KETR

Sports: Tigers Make Playoffs; NBA Lockout Blues

Sep 17, 2011
Originally published on September 17, 2011 8:52 am
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SCOTT SIMON, Host:

This is WEEKEND EDITION from NPR News. I'm Scott Simon, and I wait all week to say: Time for sports.

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SIMON: NPR sports correspondent Tom Goldman joins us from the great Northwest. Good morning, Tom.

TOM GOLDMAN: Hello, Scott.

SIMON: Let's start in Boston, if we can, my friend. A big win last night over Tampa Bay, stopping at least for a few hours all this talk about the Red Sox might be on the verge of a historic September collapse, and Tampa Bay might be on the verge of a great comeback.

GOLDMAN: You said his story, not hysteric.

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SIMON: Either would apply.

GOLDMAN: So for the moment, crisis averted.

SIMON: You know, some of my best friends are lost in Red Sox fans. And Chicago Cub's fans, you know, used to feel a sense of affinity. But these guys have one two World Series and they, you know, have a payroll that rivals the Yankees...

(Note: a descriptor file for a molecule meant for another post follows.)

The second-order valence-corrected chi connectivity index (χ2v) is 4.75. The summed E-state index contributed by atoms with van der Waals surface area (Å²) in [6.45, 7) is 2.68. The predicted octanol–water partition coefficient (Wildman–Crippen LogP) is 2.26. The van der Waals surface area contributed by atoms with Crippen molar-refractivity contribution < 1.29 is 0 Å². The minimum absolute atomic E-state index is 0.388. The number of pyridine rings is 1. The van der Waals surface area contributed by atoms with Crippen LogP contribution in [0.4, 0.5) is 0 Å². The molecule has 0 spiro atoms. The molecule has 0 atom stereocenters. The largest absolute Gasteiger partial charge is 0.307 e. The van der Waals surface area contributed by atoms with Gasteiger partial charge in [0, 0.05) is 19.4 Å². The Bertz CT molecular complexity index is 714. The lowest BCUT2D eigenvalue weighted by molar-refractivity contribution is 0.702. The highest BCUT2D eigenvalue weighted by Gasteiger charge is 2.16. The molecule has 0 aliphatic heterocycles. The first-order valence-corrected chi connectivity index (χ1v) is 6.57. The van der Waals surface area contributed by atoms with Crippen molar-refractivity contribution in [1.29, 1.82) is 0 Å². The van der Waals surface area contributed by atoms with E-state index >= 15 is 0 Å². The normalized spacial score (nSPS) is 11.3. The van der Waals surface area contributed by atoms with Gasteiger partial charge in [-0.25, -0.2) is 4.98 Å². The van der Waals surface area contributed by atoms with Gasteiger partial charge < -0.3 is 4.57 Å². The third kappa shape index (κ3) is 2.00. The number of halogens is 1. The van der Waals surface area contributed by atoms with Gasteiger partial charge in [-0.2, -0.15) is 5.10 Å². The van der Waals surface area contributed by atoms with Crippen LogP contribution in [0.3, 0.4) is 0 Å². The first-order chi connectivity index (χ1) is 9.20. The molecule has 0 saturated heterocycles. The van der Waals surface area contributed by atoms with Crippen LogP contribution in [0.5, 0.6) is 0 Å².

GOLDMAN: Right, and the Cubs lost one in the 1400s, I think it was.

SIMON: I believe so when they use the javelins instead of bats.

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SIMON: But in any event, so are Boston fans wisely anxious or paranoid when they get into a losing streak?

GOLDMAN: So I'm assuming Richard, you're up and rested and ready for more stomach churning because there are games today and tomorrow against Tampa Bay. History still could happen.

SIMON: Meanwhile, in Detroit, three to one win last night over the A's in Oakland. They clinched their first division title since 1987. Their first AL Central title ever. They look good.

GOLDMAN: Sure do. You know, up and down the roster they've gotten several new players in the last year who've really performed well. And the Tigers did this with a great second half of the season, after they were down and seemingly out early on.

SIMON: I wore my Cleveland Cavaliers jacket. Actually, one of my two Cleveland Cavaliers jacket...

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SIMON: ...to the studio this morning. Might be as close as I get to basketball all year. Is anything moving there?

GOLDMAN: Players are willing to give back a lot in salary but they despise the idea of a hard cap. They want to be able to kind of go over the spending ceiling in certain circumstances. So if they can't work this stuff out soon, the season - which is scheduled to start November 1st - is not going to start on time.

SIMON: And last, Tom, you know, it's a bad fan behavior - even criminal fan behavior this year - but you've got a nice story from the stands.

GOLDMAN: This woman is a mother of four and a full-time student. She was awed by this.

SIMON: Aw. And lucky she wasn't at Yankee Stadium. Thank you so much.

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SIMON: NPR's Tom Goldman.

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GOLDMAN: You're welcome. Transcript provided by NPR, Copyright NPR.